Throughout the summer of 2012, Council for Chief State School Officers (CCSSO) “State Teachers of the Year" were in Washington DC for weeklong digital learning workshops. Participants were largely K–12 classroom teachers as well as five teachers from Phase 1 invited to provide some continuity across the two phases of teacher research.

Our research team had one hour a day with these groups (one hour per day for four days with three distinct groups over three weeks) so the challenge was to design activities that could yield answers to important questions about teachers' needs and their use of digital resources. Each week there were three full iterations of a development-and-deployment methodology using the accelerated delivery of Agile software development.

Teachers build prototypes

Three distinct groups of educators engaged in a series of activities, each of which was designed to address a series of research questions:

  • How do various related searches ranging from global to granular, render results within the prototype structure, and how are those results best consumed by the educators for classroom use?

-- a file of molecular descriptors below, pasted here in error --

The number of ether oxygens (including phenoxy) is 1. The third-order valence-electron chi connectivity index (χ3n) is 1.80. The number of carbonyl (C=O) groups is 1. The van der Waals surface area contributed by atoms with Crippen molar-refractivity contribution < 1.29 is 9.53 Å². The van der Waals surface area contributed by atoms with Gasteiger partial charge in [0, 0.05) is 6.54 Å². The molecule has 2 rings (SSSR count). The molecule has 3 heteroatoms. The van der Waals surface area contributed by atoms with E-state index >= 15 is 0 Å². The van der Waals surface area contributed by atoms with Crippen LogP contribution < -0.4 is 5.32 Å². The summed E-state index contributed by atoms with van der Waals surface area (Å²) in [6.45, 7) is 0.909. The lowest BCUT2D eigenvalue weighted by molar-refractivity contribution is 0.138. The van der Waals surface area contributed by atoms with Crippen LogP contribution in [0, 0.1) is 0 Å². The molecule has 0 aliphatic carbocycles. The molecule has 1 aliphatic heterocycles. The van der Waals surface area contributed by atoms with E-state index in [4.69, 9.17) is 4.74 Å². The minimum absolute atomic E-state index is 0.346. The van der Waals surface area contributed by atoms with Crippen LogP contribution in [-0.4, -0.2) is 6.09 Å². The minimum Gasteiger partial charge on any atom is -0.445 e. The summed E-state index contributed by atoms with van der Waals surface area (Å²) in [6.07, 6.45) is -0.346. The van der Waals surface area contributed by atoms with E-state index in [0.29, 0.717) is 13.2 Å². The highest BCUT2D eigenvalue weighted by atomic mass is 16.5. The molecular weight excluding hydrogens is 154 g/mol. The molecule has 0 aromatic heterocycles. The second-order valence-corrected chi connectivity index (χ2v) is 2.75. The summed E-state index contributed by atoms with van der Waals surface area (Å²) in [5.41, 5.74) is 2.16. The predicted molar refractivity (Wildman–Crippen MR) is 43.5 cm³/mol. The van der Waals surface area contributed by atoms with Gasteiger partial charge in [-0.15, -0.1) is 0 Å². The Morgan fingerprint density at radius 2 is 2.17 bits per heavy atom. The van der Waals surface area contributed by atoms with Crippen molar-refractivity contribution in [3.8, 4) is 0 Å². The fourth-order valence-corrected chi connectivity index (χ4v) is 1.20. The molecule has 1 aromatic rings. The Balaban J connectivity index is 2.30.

• Once teachers find viable resources for use in the classroom, how do they choose to display and use those resources in the classroom?
  • How readily can participants assemble their own unique collections and integrate instructional interactive modules?
  • If given tools to include Common Core standards and external web resources, will teachers feel confident in analyzing and identifying appropriate additional resources and standards as correlated to Smithsonian resources?


With these questions in mind, engineers and researchers elected to begin with paper-based interface activities. This quick and dirty prototyping confirmed some basic structures we had hoped to build into a digital prototype. The developers worked quickly to create a web environment with a functional user interface and a set of search/save/organize/adapt tools tied directly to the existing Smithsonian database of digitized assets. Full access to this prototype (shown below) is available at